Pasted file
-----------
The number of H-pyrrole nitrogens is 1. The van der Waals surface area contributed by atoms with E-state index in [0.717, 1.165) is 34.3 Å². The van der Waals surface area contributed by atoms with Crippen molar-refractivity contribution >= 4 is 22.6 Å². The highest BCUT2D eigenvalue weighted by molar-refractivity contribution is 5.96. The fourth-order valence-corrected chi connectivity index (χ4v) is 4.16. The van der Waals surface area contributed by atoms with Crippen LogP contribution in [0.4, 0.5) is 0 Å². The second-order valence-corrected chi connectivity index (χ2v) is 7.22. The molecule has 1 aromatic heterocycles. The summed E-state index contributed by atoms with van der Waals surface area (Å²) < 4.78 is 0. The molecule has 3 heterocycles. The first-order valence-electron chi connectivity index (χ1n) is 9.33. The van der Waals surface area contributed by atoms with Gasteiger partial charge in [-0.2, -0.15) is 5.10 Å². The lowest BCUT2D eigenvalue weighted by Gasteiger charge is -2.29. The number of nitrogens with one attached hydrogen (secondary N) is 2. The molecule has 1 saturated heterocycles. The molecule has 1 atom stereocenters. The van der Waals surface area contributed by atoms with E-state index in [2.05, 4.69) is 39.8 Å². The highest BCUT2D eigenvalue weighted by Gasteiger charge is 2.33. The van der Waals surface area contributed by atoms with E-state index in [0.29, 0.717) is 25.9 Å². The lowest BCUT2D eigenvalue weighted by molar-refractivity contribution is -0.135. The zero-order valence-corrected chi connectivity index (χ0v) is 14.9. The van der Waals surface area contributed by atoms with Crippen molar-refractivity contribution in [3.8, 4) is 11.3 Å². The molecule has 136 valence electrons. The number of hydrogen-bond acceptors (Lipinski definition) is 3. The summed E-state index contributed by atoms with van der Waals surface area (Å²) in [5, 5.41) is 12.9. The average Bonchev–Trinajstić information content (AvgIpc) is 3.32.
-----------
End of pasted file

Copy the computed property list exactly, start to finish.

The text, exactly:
The number of H-pyrrole nitrogens is 1. The van der Waals surface area contributed by atoms with E-state index in [0.717, 1.165) is 34.3 Å². The van der Waals surface area contributed by atoms with Crippen molar-refractivity contribution >= 4 is 22.6 Å². The highest BCUT2D eigenvalue weighted by molar-refractivity contribution is 5.96. The fourth-order valence-corrected chi connectivity index (χ4v) is 4.16. The van der Waals surface area contributed by atoms with Crippen LogP contribution in [0.4, 0.5) is 0 Å². The second-order valence-corrected chi connectivity index (χ2v) is 7.22. The molecule has 1 aromatic heterocycles. The summed E-state index contributed by atoms with van der Waals surface area (Å²) < 4.78 is 0. The molecule has 3 heterocycles. The first-order valence-electron chi connectivity index (χ1n) is 9.33. The van der Waals surface area contributed by atoms with Gasteiger partial charge in [-0.2, -0.15) is 5.10 Å². The lowest BCUT2D eigenvalue weighted by Gasteiger charge is -2.29. The number of nitrogens with one attached hydrogen (secondary N) is 2. The molecule has 1 saturated heterocycles. The molecule has 1 atom stereocenters. The van der Waals surface area contributed by atoms with E-state index in [2.05, 4.69) is 39.8 Å². The highest BCUT2D eigenvalue weighted by Gasteiger charge is 2.33. The van der Waals surface area contributed by atoms with E-state index in [0.29, 0.717) is 25.9 Å². The lowest BCUT2D eigenvalue weighted by molar-refractivity contribution is -0.135. The zero-order valence-corrected chi connectivity index (χ0v) is 14.9. The van der Waals surface area contributed by atoms with Crippen molar-refractivity contribution in [3.8, 4) is 11.3 Å². The molecule has 136 valence electrons. The number of hydrogen-bond acceptors (Lipinski definition) is 3. The summed E-state index contributed by atoms with van der Waals surface area (Å²) in [5, 5.41) is 12.9. The average Bonchev–Trinajstić information content (AvgIpc) is 3.32.